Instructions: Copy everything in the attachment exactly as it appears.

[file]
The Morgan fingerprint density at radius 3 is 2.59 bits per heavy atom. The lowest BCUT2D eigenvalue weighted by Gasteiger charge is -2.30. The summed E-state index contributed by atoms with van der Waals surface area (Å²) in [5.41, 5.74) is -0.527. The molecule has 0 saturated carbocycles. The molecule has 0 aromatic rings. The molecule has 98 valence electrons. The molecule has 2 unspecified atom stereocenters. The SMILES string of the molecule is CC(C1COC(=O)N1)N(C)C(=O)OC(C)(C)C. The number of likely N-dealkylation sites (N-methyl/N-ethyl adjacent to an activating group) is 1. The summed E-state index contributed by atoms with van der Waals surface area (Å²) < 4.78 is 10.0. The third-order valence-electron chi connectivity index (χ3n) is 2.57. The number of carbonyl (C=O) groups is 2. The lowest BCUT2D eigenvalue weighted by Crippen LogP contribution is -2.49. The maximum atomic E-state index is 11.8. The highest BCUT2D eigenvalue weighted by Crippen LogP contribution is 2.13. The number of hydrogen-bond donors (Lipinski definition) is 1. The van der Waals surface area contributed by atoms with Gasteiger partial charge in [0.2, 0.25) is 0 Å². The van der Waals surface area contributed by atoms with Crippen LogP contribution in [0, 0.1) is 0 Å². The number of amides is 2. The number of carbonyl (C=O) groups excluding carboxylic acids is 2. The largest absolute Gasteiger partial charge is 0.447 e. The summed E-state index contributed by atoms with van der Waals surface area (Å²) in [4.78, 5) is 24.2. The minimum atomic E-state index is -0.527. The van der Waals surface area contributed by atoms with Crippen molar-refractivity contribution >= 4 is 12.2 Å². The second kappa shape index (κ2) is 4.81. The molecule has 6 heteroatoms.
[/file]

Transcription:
The Morgan fingerprint density at radius 3 is 2.59 bits per heavy atom. The lowest BCUT2D eigenvalue weighted by Gasteiger charge is -2.30. The summed E-state index contributed by atoms with van der Waals surface area (Å²) in [5.41, 5.74) is -0.527. The molecule has 0 saturated carbocycles. The molecule has 0 aromatic rings. The molecule has 98 valence electrons. The molecule has 2 unspecified atom stereocenters. The SMILES string of the molecule is CC(C1COC(=O)N1)N(C)C(=O)OC(C)(C)C. The number of likely N-dealkylation sites (N-methyl/N-ethyl adjacent to an activating group) is 1. The summed E-state index contributed by atoms with van der Waals surface area (Å²) < 4.78 is 10.0. The third-order valence-electron chi connectivity index (χ3n) is 2.57. The number of carbonyl (C=O) groups is 2. The lowest BCUT2D eigenvalue weighted by Crippen LogP contribution is -2.49. The maximum atomic E-state index is 11.8. The highest BCUT2D eigenvalue weighted by Crippen LogP contribution is 2.13. The number of hydrogen-bond donors (Lipinski definition) is 1. The van der Waals surface area contributed by atoms with Gasteiger partial charge in [0.2, 0.25) is 0 Å². The van der Waals surface area contributed by atoms with Crippen LogP contribution in [0, 0.1) is 0 Å². The number of amides is 2. The number of carbonyl (C=O) groups excluding carboxylic acids is 2. The largest absolute Gasteiger partial charge is 0.447 e. The summed E-state index contributed by atoms with van der Waals surface area (Å²) in [4.78, 5) is 24.2. The minimum atomic E-state index is -0.527. The van der Waals surface area contributed by atoms with Crippen molar-refractivity contribution >= 4 is 12.2 Å². The second kappa shape index (κ2) is 4.81. The molecule has 6 heteroatoms.